Alan Smithee was a fan of the original Robocop (1987), or at least twenty-something Alan Smithee was. This was back when Alan Smithee could remember lines of dialogue from movies, and Robocop contained the memorable command "Bitches leave." One had to resist the urge to bark it at people when entering rooms.
This new iteration received some positive reviews, though why is unclear. Alan Smithee's alert mechanisms should have activated when Mick LaSalle gave it a rave. In general, one tries to do the opposite of what LaSalle recommends, as evidenced by his praise for this lifeless hunk of whatever.
Samuel L. Jackson starts the action with verve, but immediately things don't make sense. Is his right-wing pundit meant to be satirical? Why would footage of a drone killing a knife-wielding child encourage Americans to support drone use? It quickly becomes clear that one must turn off one's brain and try to simply enjoy watching shiny objects flying and exploding, always a difficult task for those over the age of 13.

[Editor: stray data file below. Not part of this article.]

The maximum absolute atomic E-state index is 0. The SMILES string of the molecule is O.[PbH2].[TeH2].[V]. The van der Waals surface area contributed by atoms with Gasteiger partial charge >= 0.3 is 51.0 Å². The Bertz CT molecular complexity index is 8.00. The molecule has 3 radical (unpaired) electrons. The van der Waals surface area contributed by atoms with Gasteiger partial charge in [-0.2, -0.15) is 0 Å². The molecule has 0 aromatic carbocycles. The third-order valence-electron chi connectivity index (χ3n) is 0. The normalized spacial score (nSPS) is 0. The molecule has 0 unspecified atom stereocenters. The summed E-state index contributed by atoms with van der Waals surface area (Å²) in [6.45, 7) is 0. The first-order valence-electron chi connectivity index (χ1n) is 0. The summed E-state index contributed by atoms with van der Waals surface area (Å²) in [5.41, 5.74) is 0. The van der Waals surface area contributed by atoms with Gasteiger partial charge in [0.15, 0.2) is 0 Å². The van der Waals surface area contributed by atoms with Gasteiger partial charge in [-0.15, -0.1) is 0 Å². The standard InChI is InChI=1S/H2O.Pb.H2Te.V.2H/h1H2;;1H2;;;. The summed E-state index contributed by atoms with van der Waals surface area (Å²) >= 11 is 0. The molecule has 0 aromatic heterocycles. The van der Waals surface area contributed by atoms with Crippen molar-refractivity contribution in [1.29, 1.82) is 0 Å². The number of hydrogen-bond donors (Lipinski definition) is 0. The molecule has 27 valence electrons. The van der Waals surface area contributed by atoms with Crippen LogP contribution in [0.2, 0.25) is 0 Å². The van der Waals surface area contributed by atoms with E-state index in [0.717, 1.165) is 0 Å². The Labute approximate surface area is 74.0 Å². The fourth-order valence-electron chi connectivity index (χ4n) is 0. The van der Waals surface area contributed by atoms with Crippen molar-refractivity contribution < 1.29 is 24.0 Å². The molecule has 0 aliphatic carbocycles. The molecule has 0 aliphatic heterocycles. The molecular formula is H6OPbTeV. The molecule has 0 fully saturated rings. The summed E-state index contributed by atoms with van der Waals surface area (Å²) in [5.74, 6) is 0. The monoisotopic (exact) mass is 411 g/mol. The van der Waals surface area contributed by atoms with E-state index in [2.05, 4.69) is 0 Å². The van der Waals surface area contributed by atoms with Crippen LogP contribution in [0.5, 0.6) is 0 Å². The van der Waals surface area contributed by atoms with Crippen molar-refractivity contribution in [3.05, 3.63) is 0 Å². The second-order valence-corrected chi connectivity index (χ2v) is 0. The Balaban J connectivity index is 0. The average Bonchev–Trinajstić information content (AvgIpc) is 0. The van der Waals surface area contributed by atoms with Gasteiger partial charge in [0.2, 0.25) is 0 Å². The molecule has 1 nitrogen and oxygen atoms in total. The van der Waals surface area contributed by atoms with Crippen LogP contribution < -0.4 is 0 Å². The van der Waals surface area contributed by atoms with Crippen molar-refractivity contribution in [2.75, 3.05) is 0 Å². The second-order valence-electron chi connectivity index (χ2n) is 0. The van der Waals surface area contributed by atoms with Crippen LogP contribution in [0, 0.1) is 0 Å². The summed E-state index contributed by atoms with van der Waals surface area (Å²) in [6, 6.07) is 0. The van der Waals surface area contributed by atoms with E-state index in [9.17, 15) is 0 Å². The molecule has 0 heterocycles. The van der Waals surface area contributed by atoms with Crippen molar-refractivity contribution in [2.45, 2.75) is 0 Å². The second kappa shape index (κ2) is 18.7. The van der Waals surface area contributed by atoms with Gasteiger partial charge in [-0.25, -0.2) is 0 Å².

Some positive comments:
1. Joel Kinnaman shows some of the charisma he brings to The Killing.
2. It's always nice to see Jackie Earle Haley in a film; it reminds one of Breaking Away, and of better days in film.
These 13 seconds are more entertaining than all of Robocop (2014)